What is Embertide?
Four times a year, the Church sets aside three days to focus on God through His marvelous creation. These quarterly periods take place around the beginnings of the four natural seasons. These four times are each kept on a successive Wednesday, Friday, and Saturday and are known as “Ember Days,” or Quatuor Tempora, in Latin. The first of these four times comes in winter, after the Feast of St. Lucy; the second comes in Spring, the week after Ash Wednesday; the third comes in Summer, after Pentecost Sunday; and the last comes in Autumn, after Holy Cross Day.
These times are spent fasting and partially abstaining (voluntary since the new Code of Canon Law) in penance and with the intentions of thanking God for the gifts He gives us in nature and beseeching Him for the discipline to use them in moderation. The fasts, known as “Jejunia Quatuor Tempora,” or “the fast of the four seasons,” are rooted in Old Testament practices of fasting four times a year:
Thus said the Lord of hosts: The fast of the fourth month, and the fast of the fifth, and the fast of the seventh, and the fast of the tenth shall be to the house of Judah, joy, and gladness, and great solemnities: only love ye truth and peace.—Zacharias 8:19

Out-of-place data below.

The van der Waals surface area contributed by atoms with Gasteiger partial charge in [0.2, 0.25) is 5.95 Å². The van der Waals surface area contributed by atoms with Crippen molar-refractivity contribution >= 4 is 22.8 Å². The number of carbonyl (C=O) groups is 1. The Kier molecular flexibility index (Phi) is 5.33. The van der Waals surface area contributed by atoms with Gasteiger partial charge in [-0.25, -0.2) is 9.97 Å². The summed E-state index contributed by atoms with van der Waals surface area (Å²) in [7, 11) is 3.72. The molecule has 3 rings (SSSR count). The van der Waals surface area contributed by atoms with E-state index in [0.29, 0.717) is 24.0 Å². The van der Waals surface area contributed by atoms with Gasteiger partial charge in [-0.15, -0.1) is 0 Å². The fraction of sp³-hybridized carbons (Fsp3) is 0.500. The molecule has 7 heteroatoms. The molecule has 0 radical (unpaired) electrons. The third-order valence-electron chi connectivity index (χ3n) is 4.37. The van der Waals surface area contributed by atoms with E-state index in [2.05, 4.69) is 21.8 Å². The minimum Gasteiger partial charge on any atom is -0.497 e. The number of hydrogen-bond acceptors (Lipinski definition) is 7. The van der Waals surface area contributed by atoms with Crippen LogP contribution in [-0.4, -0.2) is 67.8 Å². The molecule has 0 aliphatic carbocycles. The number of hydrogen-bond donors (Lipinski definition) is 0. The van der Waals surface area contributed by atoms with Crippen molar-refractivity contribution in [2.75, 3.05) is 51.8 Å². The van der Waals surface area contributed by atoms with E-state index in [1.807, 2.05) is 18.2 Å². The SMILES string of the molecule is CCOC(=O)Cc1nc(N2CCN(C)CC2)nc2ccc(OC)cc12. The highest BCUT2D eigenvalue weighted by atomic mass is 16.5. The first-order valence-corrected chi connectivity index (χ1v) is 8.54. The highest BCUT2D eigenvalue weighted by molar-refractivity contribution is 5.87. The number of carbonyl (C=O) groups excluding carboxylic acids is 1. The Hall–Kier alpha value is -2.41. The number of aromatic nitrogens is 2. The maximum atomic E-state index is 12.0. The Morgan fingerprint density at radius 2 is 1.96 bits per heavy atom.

Our Israelite ancestors once fasted weekly on Tuesdays and Thursdays, but Christians changed the fast days to Wednesdays (the day on which Christ was betrayed) and Fridays (the day on which He was crucified). The weekly two day fasts were later amended in the Roman Church to keeping only Fridays as penitential days, but during Embertide, the older, two-day fasts are restored. Saturdays (the day He was entombed) were added to these Ember times of fasting and are seen as a sort of culmination of the Ember Days.
All things have their season,
and in their times all things pass under heaven.
A time to be born and a time to die.
A time to plant,
and a time to pluck up that which is planted.
A time to kill, and a time to heal.
A time to destroy, and a time to build.
A time to weep, and a time to laugh.
A time to mourn, and a time to dance.
A time to scatter stones, and a time to gather.
A time to embrace,
and a time to be far from embraces.
A time to get, and a time to lose.
A time to keep, and a time to cast away.
A time to rend, and a time to sew.
A time to keep silence, and a time to speak.
A time of war, and a time of peace.